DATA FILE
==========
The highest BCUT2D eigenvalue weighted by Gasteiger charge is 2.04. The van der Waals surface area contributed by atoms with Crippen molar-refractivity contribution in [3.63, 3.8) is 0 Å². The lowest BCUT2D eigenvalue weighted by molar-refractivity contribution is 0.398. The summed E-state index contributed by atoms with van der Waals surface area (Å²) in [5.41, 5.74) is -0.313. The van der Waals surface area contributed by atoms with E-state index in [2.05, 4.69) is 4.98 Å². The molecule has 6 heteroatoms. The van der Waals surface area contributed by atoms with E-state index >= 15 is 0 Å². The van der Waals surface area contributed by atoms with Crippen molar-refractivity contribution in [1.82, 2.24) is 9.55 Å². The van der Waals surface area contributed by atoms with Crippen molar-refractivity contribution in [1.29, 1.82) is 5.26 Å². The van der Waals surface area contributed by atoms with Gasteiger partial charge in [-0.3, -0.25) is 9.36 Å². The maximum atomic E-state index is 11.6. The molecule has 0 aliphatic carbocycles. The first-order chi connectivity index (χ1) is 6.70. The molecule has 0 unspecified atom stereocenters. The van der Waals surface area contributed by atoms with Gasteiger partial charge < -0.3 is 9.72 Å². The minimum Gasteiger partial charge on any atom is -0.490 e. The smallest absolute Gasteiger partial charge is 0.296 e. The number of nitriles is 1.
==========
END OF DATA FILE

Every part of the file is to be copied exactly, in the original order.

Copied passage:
The highest BCUT2D eigenvalue weighted by Gasteiger charge is 2.04. The van der Waals surface area contributed by atoms with Crippen molar-refractivity contribution in [3.63, 3.8) is 0 Å². The lowest BCUT2D eigenvalue weighted by molar-refractivity contribution is 0.398. The summed E-state index contributed by atoms with van der Waals surface area (Å²) in [5.41, 5.74) is -0.313. The van der Waals surface area contributed by atoms with E-state index in [2.05, 4.69) is 4.98 Å². The molecule has 6 heteroatoms. The van der Waals surface area contributed by atoms with E-state index >= 15 is 0 Å². The van der Waals surface area contributed by atoms with Crippen molar-refractivity contribution in [1.82, 2.24) is 9.55 Å². The van der Waals surface area contributed by atoms with Crippen molar-refractivity contribution in [1.29, 1.82) is 5.26 Å². The van der Waals surface area contributed by atoms with Gasteiger partial charge in [-0.3, -0.25) is 9.36 Å². The maximum atomic E-state index is 11.6. The molecule has 0 aliphatic carbocycles. The first-order chi connectivity index (χ1) is 6.70. The molecule has 0 unspecified atom stereocenters. The van der Waals surface area contributed by atoms with Gasteiger partial charge < -0.3 is 9.72 Å². The minimum Gasteiger partial charge on any atom is -0.490 e. The smallest absolute Gasteiger partial charge is 0.296 e. The number of nitriles is 1.